To satisfy the prejudice prong of Strickland in the context of a rejected plea offer, a petitioner must demonstrate that “the outcome of the plea process would have been different with competent advice.” Lafler, 566 U.S. at 163, 132 S.Ct. 1376. Thus, a petitioner under these circumstances must establish “that but for the ineffective advice of counsel there is a reasonable probability that” the petitioner would have pleaded guilty, that the court would have accepted the plea agreement, and “that the conviction or sentence, or both, under the offer’s terms would have been less severe than under the judgment and sentence that in fact were imposed.” Id. at 164, 132 S.Ct. 1376.
We first consider whether AEDPA deference restricts the scope of our present analysis. We conclude that AEDPA deference does not apply because the state supreme court committed two foundational errors, namely, that the court (1) made an unreasonable factual determination, which led to (2) its unreasonable application of federal law. See 28 U.S.C. § 2254(d). We discuss each deficiency in turn.
We begin with the factual error. The state supreme court’s determination regarding the habeas court’s findings is an issue of historical fact.3 See Parker v. Dugger, 498 U.S. 308, 320, 111 S.Ct. 731, 112 L.Ed.2d 812 (1991) (holding “that a determination of what the trial judge found is an issue of historical fact”). Here, the state supreme court’s crucial factual determination was that the habeas court did not make any “credibility determinations” in awarding Dodson habeas corpus relief. That conclusion, however, is plainly refuted by the record.
The primary evidence presented at the state habeas hearing was the testimony of three witnesses. Dodson and his mother gave testimony that directly conflicted with Lambert’s testimony. After evaluating these “conflicting assertions” regarding whether Lambert properly advised Dodson, the state habeas court found that Lambert’s opening statement at trial and Dodson’s statement at sentencing, as well as the testimony of Dodson and his mother at the habeas hearing, “belie[ ] Mr. Lambert’s claims.” The state habeas court also found that “it is unbelievable that [Dodson’s] previous pattern of risk adverse plea bargaining would suddenly change” absent advice from his attorney.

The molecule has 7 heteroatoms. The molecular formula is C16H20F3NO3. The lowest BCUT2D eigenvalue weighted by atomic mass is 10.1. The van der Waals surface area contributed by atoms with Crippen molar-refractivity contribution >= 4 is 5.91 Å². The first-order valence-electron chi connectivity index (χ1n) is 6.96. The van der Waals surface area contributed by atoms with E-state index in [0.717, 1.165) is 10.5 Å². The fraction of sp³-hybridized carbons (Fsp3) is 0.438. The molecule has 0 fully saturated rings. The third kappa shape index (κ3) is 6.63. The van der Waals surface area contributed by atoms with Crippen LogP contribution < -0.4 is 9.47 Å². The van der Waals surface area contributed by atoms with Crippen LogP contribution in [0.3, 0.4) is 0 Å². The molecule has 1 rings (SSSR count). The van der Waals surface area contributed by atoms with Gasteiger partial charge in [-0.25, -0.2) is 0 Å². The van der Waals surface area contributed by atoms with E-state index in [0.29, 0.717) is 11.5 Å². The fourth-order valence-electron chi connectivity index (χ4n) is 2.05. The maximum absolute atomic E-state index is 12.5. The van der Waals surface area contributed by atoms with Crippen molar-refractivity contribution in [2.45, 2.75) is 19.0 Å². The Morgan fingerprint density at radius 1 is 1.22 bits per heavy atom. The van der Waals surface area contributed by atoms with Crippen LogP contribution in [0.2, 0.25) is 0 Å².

Although the state habeas court did not label its findings as credibility determinations, the court plainly resolved the issue of the credibility of the competing witnesses in arriving at its conclusion. See Marshall v. Lonberger, 459 U.S. 422, 433-34, 103 S.Ct. 843, 74 L.Ed.2d 646 (1983) (holding that the state trial court’s ruling was “tantamount” to a credibility determination). The habeas court accepted the version of events described by Dodson and his mother, namely, that Lambert gave his client erroneous advice regarding the elements of the offense, over Lambert’s account of the events. The state habeas court also explicitly found that Lambert had failed to advise Dodson of the elements of “daytime burglary,” contrary to the testimony that Lambert gave at the habeas hearing. In view of this record, we conclude that Dodson has shown by clear and convincing evidence that the state supreme court’s factual finding, that the habeas court did not make credibility determinations, was incorrect, see Merzbacher, 706 F.3d at 364, and was “sufficiently against the weight of the evidence that it is objectively unreasonable,” Williams, 914 F.3d at 312 (citation omitted).